4. Time-tracking systems
While virtually every industry has time-tracking systems, not all companies require their employees to capture when they are punching into a shift, or how many hours they are working each day.
With the new overtime pay rules, this will inevitably change as more people will need to track their time.
Fortunately, time-tracking systems have evolved so that they no longer are standalone solutions – thanks to cloud and mobile advancements, you can scale and integrate your systems in an instant.
There is a long list of systems available in the market today to track time. To support the needs of your workforce, the best solutions are highly configurable to capture and manage hours based on your needs, integrate with payroll systems for quick processing, and have an easy-to-use interface available anywhere, anytime.
5. Employee training
If your company needs to expand its time-tracking systems to more employees, many companies will also need to take the time to train workers on how to capture, manage, and approve hours.
Perhaps for the first time in their careers, reclassified workers will need to track when they start and finish work, as well as meal and rest breaks. The same people may also need to review and approve their co-worker’s timesheets.
An excellent time-tracking system will be intuitive in how it monitors hours. However, you’ll need to identify the nuances in people’s roles and familiarity with submitting and approving time, in line with your corporate policies and requirements.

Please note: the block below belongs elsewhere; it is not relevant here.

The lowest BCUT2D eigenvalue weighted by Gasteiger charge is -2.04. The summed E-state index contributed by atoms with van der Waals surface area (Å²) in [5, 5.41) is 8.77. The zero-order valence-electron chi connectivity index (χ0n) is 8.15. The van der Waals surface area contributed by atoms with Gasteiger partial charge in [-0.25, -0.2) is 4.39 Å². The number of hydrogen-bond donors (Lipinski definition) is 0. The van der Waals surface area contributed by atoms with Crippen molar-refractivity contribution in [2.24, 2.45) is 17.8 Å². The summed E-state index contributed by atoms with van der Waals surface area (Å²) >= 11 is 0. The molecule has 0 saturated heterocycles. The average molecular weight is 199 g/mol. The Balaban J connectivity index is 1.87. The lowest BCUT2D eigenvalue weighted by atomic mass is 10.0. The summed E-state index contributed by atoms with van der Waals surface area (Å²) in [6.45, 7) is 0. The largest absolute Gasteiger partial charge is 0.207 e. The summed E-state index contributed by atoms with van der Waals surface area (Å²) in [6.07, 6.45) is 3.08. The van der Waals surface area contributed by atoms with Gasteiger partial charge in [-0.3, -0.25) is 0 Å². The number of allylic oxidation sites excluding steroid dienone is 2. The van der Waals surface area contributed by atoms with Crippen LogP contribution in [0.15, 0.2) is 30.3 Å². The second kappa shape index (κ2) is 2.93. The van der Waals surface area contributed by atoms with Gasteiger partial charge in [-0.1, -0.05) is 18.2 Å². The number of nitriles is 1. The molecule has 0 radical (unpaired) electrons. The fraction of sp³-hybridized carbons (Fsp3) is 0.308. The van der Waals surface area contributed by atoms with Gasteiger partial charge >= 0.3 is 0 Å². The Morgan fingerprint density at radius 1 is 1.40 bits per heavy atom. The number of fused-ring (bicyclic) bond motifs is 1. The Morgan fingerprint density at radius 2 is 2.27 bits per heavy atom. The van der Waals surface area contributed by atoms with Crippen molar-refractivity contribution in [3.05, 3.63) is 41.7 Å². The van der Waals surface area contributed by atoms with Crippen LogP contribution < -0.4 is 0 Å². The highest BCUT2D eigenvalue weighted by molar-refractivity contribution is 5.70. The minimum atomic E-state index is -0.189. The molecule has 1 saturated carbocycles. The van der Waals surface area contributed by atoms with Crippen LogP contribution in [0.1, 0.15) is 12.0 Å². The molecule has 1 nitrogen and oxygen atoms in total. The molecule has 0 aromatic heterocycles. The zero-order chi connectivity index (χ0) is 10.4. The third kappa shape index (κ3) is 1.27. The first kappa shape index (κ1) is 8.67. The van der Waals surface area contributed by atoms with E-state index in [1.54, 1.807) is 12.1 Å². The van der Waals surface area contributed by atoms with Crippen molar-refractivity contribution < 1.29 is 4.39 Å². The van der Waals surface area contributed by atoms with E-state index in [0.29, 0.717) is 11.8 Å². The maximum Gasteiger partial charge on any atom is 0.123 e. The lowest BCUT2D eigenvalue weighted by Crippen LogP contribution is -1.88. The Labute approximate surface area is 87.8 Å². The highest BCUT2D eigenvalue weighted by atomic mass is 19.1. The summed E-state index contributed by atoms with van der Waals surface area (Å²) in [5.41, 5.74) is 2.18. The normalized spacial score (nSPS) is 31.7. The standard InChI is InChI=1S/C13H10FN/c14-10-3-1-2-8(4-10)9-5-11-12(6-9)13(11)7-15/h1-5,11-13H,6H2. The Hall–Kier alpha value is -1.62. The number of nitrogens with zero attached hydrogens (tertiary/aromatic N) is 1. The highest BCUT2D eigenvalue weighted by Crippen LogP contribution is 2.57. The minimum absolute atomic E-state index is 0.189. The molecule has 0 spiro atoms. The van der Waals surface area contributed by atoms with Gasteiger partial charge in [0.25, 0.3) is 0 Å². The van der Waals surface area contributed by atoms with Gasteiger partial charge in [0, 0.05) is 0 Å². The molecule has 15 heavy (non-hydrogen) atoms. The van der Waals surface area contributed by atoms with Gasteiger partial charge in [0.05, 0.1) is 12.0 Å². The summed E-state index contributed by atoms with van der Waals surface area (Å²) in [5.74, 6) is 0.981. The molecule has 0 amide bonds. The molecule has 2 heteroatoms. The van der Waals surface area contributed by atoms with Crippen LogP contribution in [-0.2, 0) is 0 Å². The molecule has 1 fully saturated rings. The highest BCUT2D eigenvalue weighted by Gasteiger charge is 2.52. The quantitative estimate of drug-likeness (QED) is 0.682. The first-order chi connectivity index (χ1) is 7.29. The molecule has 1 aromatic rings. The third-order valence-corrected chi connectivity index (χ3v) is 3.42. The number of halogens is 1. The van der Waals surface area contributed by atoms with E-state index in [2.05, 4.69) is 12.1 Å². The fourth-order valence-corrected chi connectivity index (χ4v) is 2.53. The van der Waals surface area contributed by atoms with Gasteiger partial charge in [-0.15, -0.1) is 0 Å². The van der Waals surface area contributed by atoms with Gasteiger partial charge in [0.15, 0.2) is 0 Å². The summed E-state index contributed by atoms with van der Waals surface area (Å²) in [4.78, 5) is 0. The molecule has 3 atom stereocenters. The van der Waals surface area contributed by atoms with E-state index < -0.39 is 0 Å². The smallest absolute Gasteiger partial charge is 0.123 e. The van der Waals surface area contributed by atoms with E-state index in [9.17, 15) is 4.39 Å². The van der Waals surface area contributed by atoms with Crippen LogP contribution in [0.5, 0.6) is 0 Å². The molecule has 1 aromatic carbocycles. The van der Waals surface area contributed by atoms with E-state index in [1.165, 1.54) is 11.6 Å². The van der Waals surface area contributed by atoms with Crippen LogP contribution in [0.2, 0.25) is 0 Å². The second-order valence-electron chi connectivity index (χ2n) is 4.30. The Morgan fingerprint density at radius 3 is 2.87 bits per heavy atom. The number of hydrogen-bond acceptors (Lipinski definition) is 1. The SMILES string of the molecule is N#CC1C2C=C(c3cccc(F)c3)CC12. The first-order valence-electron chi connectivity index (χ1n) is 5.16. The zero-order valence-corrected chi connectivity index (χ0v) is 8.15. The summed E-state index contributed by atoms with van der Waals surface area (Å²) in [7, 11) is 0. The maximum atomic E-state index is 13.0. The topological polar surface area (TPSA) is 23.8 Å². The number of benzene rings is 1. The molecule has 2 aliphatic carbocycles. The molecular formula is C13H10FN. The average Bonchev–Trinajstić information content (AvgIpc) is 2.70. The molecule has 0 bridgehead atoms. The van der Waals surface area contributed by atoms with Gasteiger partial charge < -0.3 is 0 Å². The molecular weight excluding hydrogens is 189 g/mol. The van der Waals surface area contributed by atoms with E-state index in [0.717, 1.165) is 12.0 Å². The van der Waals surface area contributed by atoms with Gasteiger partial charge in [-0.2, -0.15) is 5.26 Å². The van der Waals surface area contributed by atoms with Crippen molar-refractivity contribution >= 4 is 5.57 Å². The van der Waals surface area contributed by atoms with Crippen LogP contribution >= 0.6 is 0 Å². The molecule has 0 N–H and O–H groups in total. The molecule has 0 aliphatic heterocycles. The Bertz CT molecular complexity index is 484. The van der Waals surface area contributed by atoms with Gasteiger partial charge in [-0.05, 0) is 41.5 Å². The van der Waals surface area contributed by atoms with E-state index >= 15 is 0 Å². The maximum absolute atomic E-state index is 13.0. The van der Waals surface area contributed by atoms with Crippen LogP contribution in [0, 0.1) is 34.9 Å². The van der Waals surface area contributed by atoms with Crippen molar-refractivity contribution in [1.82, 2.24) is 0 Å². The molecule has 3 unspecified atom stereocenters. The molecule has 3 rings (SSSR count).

6. Office space and/or travel expenses
One of the tough issues to grapple with when the overtime rules take effect is how to treat remote workers.
In our 24/7, always-on economy, we are accustomed to people checking emails and taking phone calls after hours. As telecommuters don’t work in the office, a concern is that they could underreport hours worked and then later claim that they worked off-the-clock at overtime rates.
This has led to some industry experts predicting that employers will eschew telecommuting policies and encourage employees to work more from the office instead. Again, it is important to know the nuances of how the new rule will impact your organization – and who will be affected.
7. Legal consulting fees
In fiscal year 2015, the Department of Labor’s Wage and Hour Division found a whopping 10,496 cases in overtime pay violations, totaling over $137.7 million in back wages owed to employees.
Any costly and time-consuming lawsuits can also have further repercussions on a brand’s reputation, so it makes sense to bring on additional legal resources to ensure that you meet your wage and hour obligations.
No matter what side of the fence you’re on, your business should establish a clear action plan to address the new overtime rules and understand how it affects your staffing and budget. While many companies could face an uptick in costs at the onset, there are a litany of benefits from the new rules in the longer term.
Rather than feel overwhelmed by a slew of possible extra costs, the new rules pose strong benefits in setting up solid processes and systems to ensure wage and hour compliance.
By gaining deeper insights into how people spend their time and finding ways to optimize their working hours, there’s a distinct opportunity to see this as a positive opportunity to drive greater employee engagement and wellbeing, productivity and profitability for your business.